President Donald Trump listens while participating in a "roundtable on small business and red tape reduction accomplishments"…
President Donald Trump listens during a small business round-table at the White House in Washington, Dec. 6, 2019. The White House said Friday that Trump would not mount a defense in the impeachment proceedings against him.

WHITE HOUSE - The White House will not cooperate with the remaining House impeachment proceedings against President Donald Trump.

“As you know, your impeachment inquiry is completely baseless and has violated basic principles of due process and fundamental fairness,” reads a letter from Pat Cipollone, counsel to the president, to House Judiciary Committee Chairman Jerrold Nadler.

The response was issued less than an hour before a Friday afternoon deadline for lawyers of the president to state whether they would represent him in the next round of the committee’s impeachment proceedings.

“You should end this inquiry now and not waste even more time with additional hearings,” Cipollone said in the letter.

The counsel reiterates the president’s tweeted words that “if you are going to impeach me, do it now, fast, so that we can have a fair trial in the Senate and so that our Country can get back to business.”

Later Friday, Nadler expressed disappointment Trump has decided not to participate.

“We gave President Trump a fair opportunity to question witnesses and present his own to address the overwhelming evidence before us. After listening to him complain about the impeachment process, we had hoped that he might accept our invitation,” the committee chairman said in a statement. “If the President has no good response to the allegations, then he would not want to appear before the Committee. Having declined this opportunity, he cannot claim that the process is unfair.”

U.S. House Speaker Nancy Pelosi, D-Calif., speaks at a news conference ahead of a vote on the Voting Rights Advancement Act, on Capitol Hill in Washington, Dec. 6, 2019.

Pelosi's go-ahead

This comes a day after House Speaker Nancy Pelosi directed leaders of relevant committees to start drafting articles of impeachment against the president, declaring that Trump has “abused the power of his office.”

Democrats contend the Republican president has defied the norms of conduct for the office and violating his sworn obligation to uphold the U.S. Constitution by asking Ukraine to launch an investigation of Joe Biden, the former vice president running for the Democratic Party nomination to challenge Trump next year.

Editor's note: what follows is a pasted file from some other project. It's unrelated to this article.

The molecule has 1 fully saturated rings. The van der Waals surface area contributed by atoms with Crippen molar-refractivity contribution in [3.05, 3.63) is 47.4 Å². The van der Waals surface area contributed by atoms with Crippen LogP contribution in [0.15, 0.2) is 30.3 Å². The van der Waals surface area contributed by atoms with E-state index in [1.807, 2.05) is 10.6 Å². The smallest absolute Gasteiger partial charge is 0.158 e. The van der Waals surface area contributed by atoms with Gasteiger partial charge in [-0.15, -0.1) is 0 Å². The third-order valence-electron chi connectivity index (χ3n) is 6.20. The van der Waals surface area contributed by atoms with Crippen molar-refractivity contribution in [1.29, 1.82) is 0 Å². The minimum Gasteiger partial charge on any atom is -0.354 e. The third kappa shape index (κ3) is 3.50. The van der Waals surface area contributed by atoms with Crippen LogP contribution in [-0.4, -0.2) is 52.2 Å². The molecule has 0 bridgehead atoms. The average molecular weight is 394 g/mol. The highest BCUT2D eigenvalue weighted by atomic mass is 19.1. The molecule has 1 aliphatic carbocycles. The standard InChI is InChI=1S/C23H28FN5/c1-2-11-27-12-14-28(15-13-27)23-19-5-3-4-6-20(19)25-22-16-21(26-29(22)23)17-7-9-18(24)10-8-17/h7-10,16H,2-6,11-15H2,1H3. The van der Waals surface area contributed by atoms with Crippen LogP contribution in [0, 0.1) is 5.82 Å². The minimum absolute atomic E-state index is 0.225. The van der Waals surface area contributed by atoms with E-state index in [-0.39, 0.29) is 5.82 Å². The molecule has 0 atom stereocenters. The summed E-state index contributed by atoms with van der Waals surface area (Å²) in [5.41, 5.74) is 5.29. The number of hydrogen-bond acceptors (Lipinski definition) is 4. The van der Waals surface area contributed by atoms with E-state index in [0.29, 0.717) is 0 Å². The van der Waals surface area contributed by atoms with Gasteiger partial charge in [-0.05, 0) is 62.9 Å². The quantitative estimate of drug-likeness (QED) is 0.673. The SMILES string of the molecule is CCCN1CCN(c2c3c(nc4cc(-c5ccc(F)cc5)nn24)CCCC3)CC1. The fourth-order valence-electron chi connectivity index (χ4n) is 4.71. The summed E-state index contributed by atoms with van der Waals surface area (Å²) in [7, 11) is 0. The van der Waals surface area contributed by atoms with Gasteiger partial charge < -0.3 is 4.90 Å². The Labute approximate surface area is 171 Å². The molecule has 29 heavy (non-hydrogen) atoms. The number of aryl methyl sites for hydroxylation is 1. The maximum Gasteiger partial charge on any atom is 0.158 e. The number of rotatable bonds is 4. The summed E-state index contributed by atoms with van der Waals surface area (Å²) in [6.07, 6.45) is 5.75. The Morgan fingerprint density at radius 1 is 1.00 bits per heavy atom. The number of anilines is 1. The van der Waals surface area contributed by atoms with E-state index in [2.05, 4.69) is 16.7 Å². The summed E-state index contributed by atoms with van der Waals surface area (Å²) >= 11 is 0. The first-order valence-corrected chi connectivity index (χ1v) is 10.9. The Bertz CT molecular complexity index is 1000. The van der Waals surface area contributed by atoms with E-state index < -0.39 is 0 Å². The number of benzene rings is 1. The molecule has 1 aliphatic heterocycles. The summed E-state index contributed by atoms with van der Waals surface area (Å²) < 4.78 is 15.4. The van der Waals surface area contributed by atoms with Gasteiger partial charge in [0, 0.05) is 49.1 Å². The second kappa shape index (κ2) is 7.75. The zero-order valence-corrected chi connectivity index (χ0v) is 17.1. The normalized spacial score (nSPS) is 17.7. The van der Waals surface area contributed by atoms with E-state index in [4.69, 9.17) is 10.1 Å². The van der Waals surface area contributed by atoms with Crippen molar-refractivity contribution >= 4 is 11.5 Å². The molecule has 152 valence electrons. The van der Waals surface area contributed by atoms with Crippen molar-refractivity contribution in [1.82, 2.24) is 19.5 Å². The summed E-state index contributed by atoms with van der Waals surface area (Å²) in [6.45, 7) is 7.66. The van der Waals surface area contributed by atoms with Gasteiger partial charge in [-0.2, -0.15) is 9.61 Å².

While Pelosi has mentioned no timetable, the Democratic-controlled House could vote to impeach the president before the Christmas holiday recess at the end of the month. That would set the stage for a January trial in the Republican-majority Senate.

Trump contends his phone conversations with Ukrainian President Volodymyr Zelenskiy have been perfect and he did nothing wrong.

Republicans have defended the president, saying Trump was right to press Ukraine to scrutinize the work that Biden’s son did for a Ukrainian natural gas company.

Republicans are also pushing a debunked theory that Ukraine meddled in the 2016 election that Trump won.

The U.S. intelligence community concluded it was Ukraine’s giant neighbor, Russia, that was doing the meddling.

FILE - President Donald Trump meets with Ukrainian President Volodymyr Zelenskiy at the InterContinental Barclay New York hotel during the U.N. General Assembly, Sept. 25, 2019, in New York.

Military aid

Trump’s request to Kyiv came at a time his administration was temporarily withholding $391 million in military assistance approved for Ukraine to fight pro-Russian separatists in the eastern part of the country.

The aid was released in September without Ukraine opening investigations of the Bidens.

The request for such an investigation in exchange for military assistance is expected to be among the articles of impeachment against Trump.

This is only the fourth time in U.S. history that an American leader is facing formal impeachment proceedings.

Articles of impeachment will first be considered by the 41-member House Judiciary panel, where Democrats hold a 24-17 majority.

Two former U.S. presidents — Andrew Johnson in the mid-19th century and Bill Clinton two decades ago — were impeached but not convicted or removed from office by the Senate, while a third, Richard Nixon, resigned in 1974 in the face of certain impeachment.

Congressional correspondent Katherine Gypson contributed to this report.

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